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Thinking Out Loud

How Do You Determine Priorities?

Urgent and Important, Not Urgent But Important, Not Important But Urgent, Not Urgent and Not Important. What’s the difference?

Over the weekend, I have been in meetings for an organisation that relies on volunteers to manage it, carry out events and education activities and move it forward technologically to encourage new membership. They were good meetings, with productive results, lively discussion and a range of actions determined.

But….

Not everyone was prepared for the meetings. The paperwork had gone out electronically a week before the meetings, plenty of time you would think, for those attending to have read them and thought about what should be part of the discussion. Not the case. Most had read some of the documents, some were busy reading the relevant one as the discussion commenced, only the chairman and the newest member had read everything. Why?

Obviously the chairman knew she would be leading the meeting and would be expected to start each discussion. The newest member, wanting to show how eager he is to be a part of the committee, had prepared well before the meeting so he could have some relevant input to the discussions. Two ends of the committee membership spectrum. What had happened with the other members? I feel it is complacency – they know they will get a chance to air their views and they don’t believe the issues are important enough (in their schedules) to consider before the meeting.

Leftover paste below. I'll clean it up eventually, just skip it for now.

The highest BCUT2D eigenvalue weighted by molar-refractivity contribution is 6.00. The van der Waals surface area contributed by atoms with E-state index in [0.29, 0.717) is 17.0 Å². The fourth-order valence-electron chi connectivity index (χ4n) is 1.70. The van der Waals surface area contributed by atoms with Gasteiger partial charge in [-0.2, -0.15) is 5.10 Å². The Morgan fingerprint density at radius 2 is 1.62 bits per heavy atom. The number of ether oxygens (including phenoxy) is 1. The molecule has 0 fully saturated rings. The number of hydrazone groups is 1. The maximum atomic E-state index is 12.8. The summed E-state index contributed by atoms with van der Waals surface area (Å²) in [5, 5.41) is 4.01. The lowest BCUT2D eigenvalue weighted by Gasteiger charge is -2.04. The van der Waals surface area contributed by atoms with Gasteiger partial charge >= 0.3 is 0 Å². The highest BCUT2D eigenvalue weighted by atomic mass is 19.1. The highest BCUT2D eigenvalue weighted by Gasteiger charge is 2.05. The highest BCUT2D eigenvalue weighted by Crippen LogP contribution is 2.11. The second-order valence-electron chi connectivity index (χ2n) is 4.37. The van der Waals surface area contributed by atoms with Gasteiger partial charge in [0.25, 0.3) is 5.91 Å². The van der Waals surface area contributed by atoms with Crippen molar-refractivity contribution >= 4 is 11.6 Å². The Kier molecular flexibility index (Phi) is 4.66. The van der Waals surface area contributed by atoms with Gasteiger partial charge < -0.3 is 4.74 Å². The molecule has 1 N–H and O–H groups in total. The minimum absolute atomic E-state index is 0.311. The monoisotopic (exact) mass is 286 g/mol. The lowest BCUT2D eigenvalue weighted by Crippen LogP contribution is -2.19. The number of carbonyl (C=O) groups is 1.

For many years, I used to conduct training sessions on determining priorities. They was based on looking at tasks and deciding if they were one of four things – Urgent and Important, Not Urgent But Important, Not Important But Urgent, Not Urgent and Not Important. I still use this system today although I know it is out of favour at present. Using this thinking the priority for many members of this committee to read their paperwork beforehand went to the “Not Urgent, Not Important” priority meaning that it did not get done before the meeting. Those that read the paperwork beforehand would have prioritised it to the “important but Not Urgent” group, giving themselves a goal to read it┬ábefore the meeting but not in the immediate timeframe.

How do you determine priorities?